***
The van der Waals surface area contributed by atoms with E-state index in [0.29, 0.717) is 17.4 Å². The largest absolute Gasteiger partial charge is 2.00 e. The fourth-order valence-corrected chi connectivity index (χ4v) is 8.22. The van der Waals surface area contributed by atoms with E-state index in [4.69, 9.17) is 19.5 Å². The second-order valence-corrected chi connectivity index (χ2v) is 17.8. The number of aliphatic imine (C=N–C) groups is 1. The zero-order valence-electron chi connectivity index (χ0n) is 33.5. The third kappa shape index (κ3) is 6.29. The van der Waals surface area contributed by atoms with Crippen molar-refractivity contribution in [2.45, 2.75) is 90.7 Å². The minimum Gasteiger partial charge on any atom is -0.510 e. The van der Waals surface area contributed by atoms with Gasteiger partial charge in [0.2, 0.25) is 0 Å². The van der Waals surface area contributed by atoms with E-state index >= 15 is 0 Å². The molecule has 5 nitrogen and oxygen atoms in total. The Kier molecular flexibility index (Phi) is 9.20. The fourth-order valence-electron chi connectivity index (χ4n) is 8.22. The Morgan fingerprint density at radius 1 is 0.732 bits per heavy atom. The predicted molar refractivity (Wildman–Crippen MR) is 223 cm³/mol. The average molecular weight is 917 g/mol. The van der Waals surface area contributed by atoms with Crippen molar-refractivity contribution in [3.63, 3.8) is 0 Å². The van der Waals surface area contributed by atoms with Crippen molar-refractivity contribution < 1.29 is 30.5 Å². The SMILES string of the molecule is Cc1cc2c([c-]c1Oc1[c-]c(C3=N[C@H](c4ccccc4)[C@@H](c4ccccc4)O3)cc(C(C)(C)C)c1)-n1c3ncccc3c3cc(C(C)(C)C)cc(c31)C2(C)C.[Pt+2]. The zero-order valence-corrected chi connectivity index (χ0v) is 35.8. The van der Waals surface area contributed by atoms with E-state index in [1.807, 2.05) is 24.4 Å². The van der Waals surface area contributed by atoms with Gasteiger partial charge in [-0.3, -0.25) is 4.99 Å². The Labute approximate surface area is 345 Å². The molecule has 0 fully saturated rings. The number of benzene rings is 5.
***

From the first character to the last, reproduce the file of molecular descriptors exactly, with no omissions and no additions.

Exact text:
The van der Waals surface area contributed by atoms with E-state index in [0.29, 0.717) is 17.4 Å². The largest absolute Gasteiger partial charge is 2.00 e. The fourth-order valence-corrected chi connectivity index (χ4v) is 8.22. The van der Waals surface area contributed by atoms with E-state index in [4.69, 9.17) is 19.5 Å². The second-order valence-corrected chi connectivity index (χ2v) is 17.8. The number of aliphatic imine (C=N–C) groups is 1. The zero-order valence-electron chi connectivity index (χ0n) is 33.5. The third kappa shape index (κ3) is 6.29. The van der Waals surface area contributed by atoms with Crippen molar-refractivity contribution in [2.45, 2.75) is 90.7 Å². The minimum Gasteiger partial charge on any atom is -0.510 e. The van der Waals surface area contributed by atoms with Gasteiger partial charge in [0.2, 0.25) is 0 Å². The van der Waals surface area contributed by atoms with E-state index >= 15 is 0 Å². The molecule has 5 nitrogen and oxygen atoms in total. The Kier molecular flexibility index (Phi) is 9.20. The fourth-order valence-electron chi connectivity index (χ4n) is 8.22. The Morgan fingerprint density at radius 1 is 0.732 bits per heavy atom. The predicted molar refractivity (Wildman–Crippen MR) is 223 cm³/mol. The average molecular weight is 917 g/mol. The van der Waals surface area contributed by atoms with Crippen molar-refractivity contribution in [3.63, 3.8) is 0 Å². The van der Waals surface area contributed by atoms with Crippen molar-refractivity contribution < 1.29 is 30.5 Å². The SMILES string of the molecule is Cc1cc2c([c-]c1Oc1[c-]c(C3=N[C@H](c4ccccc4)[C@@H](c4ccccc4)O3)cc(C(C)(C)C)c1)-n1c3ncccc3c3cc(C(C)(C)C)cc(c31)C2(C)C.[Pt+2]. The zero-order valence-corrected chi connectivity index (χ0v) is 35.8. The van der Waals surface area contributed by atoms with E-state index in [1.807, 2.05) is 24.4 Å². The van der Waals surface area contributed by atoms with Gasteiger partial charge in [-0.3, -0.25) is 4.99 Å². The Labute approximate surface area is 345 Å². The molecule has 0 fully saturated rings. The number of benzene rings is 5.